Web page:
The Prince of Egypt: About The Production

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Visual Development

Visual Development is one of the key elements of the pre-production and production phases of making an animated film. It involves exploring various designs, color palettes, locations, etc. in an effort to define the visual style of the movie. Art directors Kathy Altieri and Richard Chavez and Production Designer Darek Gogol led a team of nine visual development artists in setting a visual style for the movie that was representative of the time, the scale and the architectural style of Ancient Egypt. Part of the process also includes the research and collection of artwork from various artists that may be in line with the style they are trying to achieve, as well as taking part in trips such as the two-week trek across Egypt that the filmmakers took prior to beginning work on the film.

While the visual development artists were working on the overall look of the film, Character Designers Carter Goodrich, Carlos Grangel and Nicolas Marlet worked on setting the look of the characters. Drawing on various inspirations for these widely known characters, the team of character designers worked on designing characters that had a slightly more realistic feel than the usual animated characters.

Both character design and art direction strove to set a clear distinction between the symmetrical, more angular look of the Egyptians versus the more organic, natural look of the Hebrews and their environments.


The story phase of production is an ongoing part of the process. In the animation process, a script is not necessarily used - the entire story is mapped out on storyboards instead. The Prince of Egypt was "written" throughout the story process. Starting with a beat outline for the story, Story Supervisors Kelly Asbury and Lorna Cook led a team of 14 storyboard artists and writers as they sketched out the entire movie - sequence by sequence. Once a sequence is storyboarded, the artist pitches it to the directors, producers and story team for approval. The story process is intensely collaborative and is the time when the team can really develop the characters and story points to achieve the strongest and most cohesive story possible.

Once the storyboards have been approved and "green lit," they are put into the Avid (a computerized editing platform) by editor Nick Fletcher to create a "story reel." The story reel allows the filmmakers to view the entire movie in continuity and also helps the layout and animation departments understand what is happening in each sequence.


The Workbook phase consists of breaking the storyboard drawings down into separate shots to define where wide shots, close-ups and other camera moves will happen. Layout Supervisor Lorenzo Martinez, along with the directors, art directors and the production designer discussed each sequence using the story reel and story sketches. The main goals of this phase are to establish the composition of each shot in the movie and how the main story points of each scene can be conveyed properly through the cinematography.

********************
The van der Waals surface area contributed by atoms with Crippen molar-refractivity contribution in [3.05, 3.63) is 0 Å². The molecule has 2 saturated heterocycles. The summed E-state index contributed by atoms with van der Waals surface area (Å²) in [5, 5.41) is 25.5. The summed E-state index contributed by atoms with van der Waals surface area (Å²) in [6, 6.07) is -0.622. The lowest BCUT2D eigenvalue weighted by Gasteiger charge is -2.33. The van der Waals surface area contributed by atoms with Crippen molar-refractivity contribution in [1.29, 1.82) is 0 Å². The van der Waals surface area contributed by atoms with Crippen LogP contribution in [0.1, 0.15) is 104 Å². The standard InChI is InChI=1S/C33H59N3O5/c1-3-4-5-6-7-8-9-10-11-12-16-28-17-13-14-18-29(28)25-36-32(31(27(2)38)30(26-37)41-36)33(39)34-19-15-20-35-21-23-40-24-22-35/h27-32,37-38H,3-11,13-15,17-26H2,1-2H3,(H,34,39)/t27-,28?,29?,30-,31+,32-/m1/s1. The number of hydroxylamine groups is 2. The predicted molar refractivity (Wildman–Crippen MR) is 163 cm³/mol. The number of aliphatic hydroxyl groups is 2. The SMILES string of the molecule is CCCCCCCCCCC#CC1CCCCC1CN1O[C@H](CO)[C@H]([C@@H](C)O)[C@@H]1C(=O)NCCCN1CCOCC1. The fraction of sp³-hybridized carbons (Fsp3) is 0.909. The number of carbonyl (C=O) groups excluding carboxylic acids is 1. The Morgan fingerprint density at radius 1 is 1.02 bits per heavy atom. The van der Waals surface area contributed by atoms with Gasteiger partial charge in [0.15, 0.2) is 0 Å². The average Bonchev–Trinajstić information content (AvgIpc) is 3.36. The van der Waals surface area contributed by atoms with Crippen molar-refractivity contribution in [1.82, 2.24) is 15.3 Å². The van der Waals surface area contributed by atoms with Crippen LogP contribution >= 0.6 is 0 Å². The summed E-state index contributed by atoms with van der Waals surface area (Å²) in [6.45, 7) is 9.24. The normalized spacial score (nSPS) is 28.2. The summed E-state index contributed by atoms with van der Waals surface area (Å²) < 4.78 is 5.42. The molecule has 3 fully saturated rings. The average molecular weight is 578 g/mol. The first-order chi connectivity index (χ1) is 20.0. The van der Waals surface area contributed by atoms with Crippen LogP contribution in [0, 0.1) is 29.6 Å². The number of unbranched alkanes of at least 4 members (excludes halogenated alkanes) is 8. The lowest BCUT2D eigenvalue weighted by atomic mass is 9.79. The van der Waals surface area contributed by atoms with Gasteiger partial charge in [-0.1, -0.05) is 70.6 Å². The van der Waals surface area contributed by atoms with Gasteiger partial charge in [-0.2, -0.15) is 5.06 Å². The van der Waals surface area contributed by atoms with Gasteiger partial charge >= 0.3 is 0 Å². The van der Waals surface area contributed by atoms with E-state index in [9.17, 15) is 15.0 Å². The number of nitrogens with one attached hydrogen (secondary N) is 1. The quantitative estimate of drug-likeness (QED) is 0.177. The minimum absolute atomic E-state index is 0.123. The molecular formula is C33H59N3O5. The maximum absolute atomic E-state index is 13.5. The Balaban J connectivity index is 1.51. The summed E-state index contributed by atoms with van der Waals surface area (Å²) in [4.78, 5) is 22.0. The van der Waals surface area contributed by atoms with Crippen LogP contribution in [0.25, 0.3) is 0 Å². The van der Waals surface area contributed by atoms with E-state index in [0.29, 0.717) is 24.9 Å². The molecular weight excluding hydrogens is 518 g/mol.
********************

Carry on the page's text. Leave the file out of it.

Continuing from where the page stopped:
Composer and Lyricist Stephen Schwartz began working on writing songs for the movie at the very beginning of the project. From that point on, as the story evolved, he continued to write songs that would serve to both entertain and help move the story along. Composer Hans Zimmer arranged and produced the songs and then eventually wrote the score. The score for The Prince of Egypt was recorded entirely in London, England.

Once the voice talent had been cast, dialogue recording sessions began. In the case of "The Prince of Egypt," an all-star cast of actors and actresses were assembled including Val Kilmer as Moses, Ralph Fiennes as Rameses, Michelle Pfeiffer as Tzipporah, Sandra Bullock as Miriam, Steve Martin as Hotep, Martin Short as Huy, Jeff Goldblum as Aaron, Patrick Stewart as Seti, Helen Mirren as the Queen and Danny Glover as Jethro. For the most part, the actors record individually in a studio guided by one of the three directors. The voice tracks are the basis on which the animators build their performances.


The animators handle the key drawings and poses for the characters in each scene. Supervising Animators are assigned to each main character, who then oversee a team of animators who are responsible for bringing those characters to life. For example, Kristof Serrand, the Supervising Animator on the Older Moses and Seti characters, would handle the key scenes in the movie involving those characters and then pass on various scenes to his team of animators.

Backgrounds and EFX

The Backgrounds department, headed by supervisors Paul Lasaine and Ron Lukas, oversee a team of artists who are responsible for painting the sets/backdrops from the layouts. In the case of The Prince of Egypt, approximately 934 hand-painted backgrounds were created for the movie. Once the backgrounds are finished and approved, they are checked and scanned.


Checking is the process by which all animation and all other elements of a scene are checked and reviewed for possible errors, omissions or inconsistencies. Checking Supervisors Pat Sito and Shauna Stevens were primarily responsible for overseeing this part of the process. Once scenes and animation levels are approved and final, they are digitally scanned into the system for Color Models and Ink & Paint. Scanning Supervisor Stuart Campbell oversaw the proper scanning of tens of thousands of individual pieces of artwork.


Sound and visual elements are edited into the "work reel" throughout the process, gradually updating the film until the movie is complete. Editor Nick Fletcher oversaw the editorial work on The Prince of Egypt from the earliest story sketch compilation through to the final mix, in which voices, effects and music are balanced against the final picture.

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